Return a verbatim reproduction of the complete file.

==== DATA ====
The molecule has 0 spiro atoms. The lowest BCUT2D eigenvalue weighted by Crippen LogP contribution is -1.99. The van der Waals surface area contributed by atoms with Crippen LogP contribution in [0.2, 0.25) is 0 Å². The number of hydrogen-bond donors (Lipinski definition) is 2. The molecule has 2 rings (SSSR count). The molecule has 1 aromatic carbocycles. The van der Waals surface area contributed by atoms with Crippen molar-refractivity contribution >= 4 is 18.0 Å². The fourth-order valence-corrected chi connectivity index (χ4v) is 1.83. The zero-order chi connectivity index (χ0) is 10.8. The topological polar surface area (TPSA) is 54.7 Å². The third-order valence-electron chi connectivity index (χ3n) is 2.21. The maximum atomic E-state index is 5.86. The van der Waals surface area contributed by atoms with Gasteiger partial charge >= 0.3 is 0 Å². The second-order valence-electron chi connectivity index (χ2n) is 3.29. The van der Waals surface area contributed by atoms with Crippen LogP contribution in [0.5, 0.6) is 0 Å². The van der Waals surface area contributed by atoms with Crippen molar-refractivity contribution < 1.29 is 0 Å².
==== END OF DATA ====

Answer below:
The molecule has 0 spiro atoms. The lowest BCUT2D eigenvalue weighted by Crippen LogP contribution is -1.99. The van der Waals surface area contributed by atoms with Crippen LogP contribution in [0.2, 0.25) is 0 Å². The number of hydrogen-bond donors (Lipinski definition) is 2. The molecule has 2 rings (SSSR count). The molecule has 1 aromatic carbocycles. The van der Waals surface area contributed by atoms with Crippen molar-refractivity contribution >= 4 is 18.0 Å². The fourth-order valence-corrected chi connectivity index (χ4v) is 1.83. The zero-order chi connectivity index (χ0) is 10.8. The topological polar surface area (TPSA) is 54.7 Å². The third-order valence-electron chi connectivity index (χ3n) is 2.21. The maximum atomic E-state index is 5.86. The van der Waals surface area contributed by atoms with Gasteiger partial charge >= 0.3 is 0 Å². The second-order valence-electron chi connectivity index (χ2n) is 3.29. The van der Waals surface area contributed by atoms with Crippen LogP contribution in [0.5, 0.6) is 0 Å². The van der Waals surface area contributed by atoms with Crippen molar-refractivity contribution < 1.29 is 0 Å².